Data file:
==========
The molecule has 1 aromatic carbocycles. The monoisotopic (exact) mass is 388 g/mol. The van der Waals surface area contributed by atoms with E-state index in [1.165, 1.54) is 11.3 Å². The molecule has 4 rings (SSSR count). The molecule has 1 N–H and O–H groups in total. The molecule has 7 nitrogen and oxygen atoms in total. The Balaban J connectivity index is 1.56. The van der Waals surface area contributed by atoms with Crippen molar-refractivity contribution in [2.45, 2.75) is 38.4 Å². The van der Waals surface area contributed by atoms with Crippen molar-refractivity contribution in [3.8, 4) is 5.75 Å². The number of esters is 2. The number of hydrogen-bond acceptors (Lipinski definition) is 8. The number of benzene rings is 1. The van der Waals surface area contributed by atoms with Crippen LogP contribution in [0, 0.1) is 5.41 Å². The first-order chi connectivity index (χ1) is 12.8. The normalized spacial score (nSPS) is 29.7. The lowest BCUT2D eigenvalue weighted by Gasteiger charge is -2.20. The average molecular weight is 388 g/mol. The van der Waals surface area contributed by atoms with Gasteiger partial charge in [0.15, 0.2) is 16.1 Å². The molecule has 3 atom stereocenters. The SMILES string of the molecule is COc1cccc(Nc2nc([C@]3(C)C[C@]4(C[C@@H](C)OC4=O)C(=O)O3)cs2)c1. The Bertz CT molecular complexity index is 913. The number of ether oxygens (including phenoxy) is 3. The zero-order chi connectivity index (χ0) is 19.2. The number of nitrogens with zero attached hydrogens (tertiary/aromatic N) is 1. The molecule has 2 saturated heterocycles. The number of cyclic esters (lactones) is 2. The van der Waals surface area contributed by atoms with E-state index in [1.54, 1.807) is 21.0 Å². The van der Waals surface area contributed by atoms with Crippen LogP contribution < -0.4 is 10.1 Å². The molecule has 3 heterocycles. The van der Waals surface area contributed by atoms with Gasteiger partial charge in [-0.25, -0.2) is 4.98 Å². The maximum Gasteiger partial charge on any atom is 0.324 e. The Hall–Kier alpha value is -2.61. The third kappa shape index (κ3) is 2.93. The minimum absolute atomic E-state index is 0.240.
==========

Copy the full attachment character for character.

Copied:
The molecule has 1 aromatic carbocycles. The monoisotopic (exact) mass is 388 g/mol. The van der Waals surface area contributed by atoms with E-state index in [1.165, 1.54) is 11.3 Å². The molecule has 4 rings (SSSR count). The molecule has 1 N–H and O–H groups in total. The molecule has 7 nitrogen and oxygen atoms in total. The Balaban J connectivity index is 1.56. The van der Waals surface area contributed by atoms with Crippen molar-refractivity contribution in [2.45, 2.75) is 38.4 Å². The van der Waals surface area contributed by atoms with Crippen molar-refractivity contribution in [3.8, 4) is 5.75 Å². The number of esters is 2. The number of hydrogen-bond acceptors (Lipinski definition) is 8. The number of benzene rings is 1. The van der Waals surface area contributed by atoms with Crippen LogP contribution in [0, 0.1) is 5.41 Å². The first-order chi connectivity index (χ1) is 12.8. The normalized spacial score (nSPS) is 29.7. The lowest BCUT2D eigenvalue weighted by Gasteiger charge is -2.20. The average molecular weight is 388 g/mol. The van der Waals surface area contributed by atoms with Gasteiger partial charge in [0.15, 0.2) is 16.1 Å². The molecule has 3 atom stereocenters. The SMILES string of the molecule is COc1cccc(Nc2nc([C@]3(C)C[C@]4(C[C@@H](C)OC4=O)C(=O)O3)cs2)c1. The Bertz CT molecular complexity index is 913. The number of ether oxygens (including phenoxy) is 3. The zero-order chi connectivity index (χ0) is 19.2. The number of nitrogens with zero attached hydrogens (tertiary/aromatic N) is 1. The molecule has 2 saturated heterocycles. The number of cyclic esters (lactones) is 2. The van der Waals surface area contributed by atoms with E-state index in [1.54, 1.807) is 21.0 Å². The van der Waals surface area contributed by atoms with Crippen LogP contribution < -0.4 is 10.1 Å². The molecule has 3 heterocycles. The van der Waals surface area contributed by atoms with Gasteiger partial charge in [-0.25, -0.2) is 4.98 Å². The maximum Gasteiger partial charge on any atom is 0.324 e. The Hall–Kier alpha value is -2.61. The third kappa shape index (κ3) is 2.93. The minimum absolute atomic E-state index is 0.240.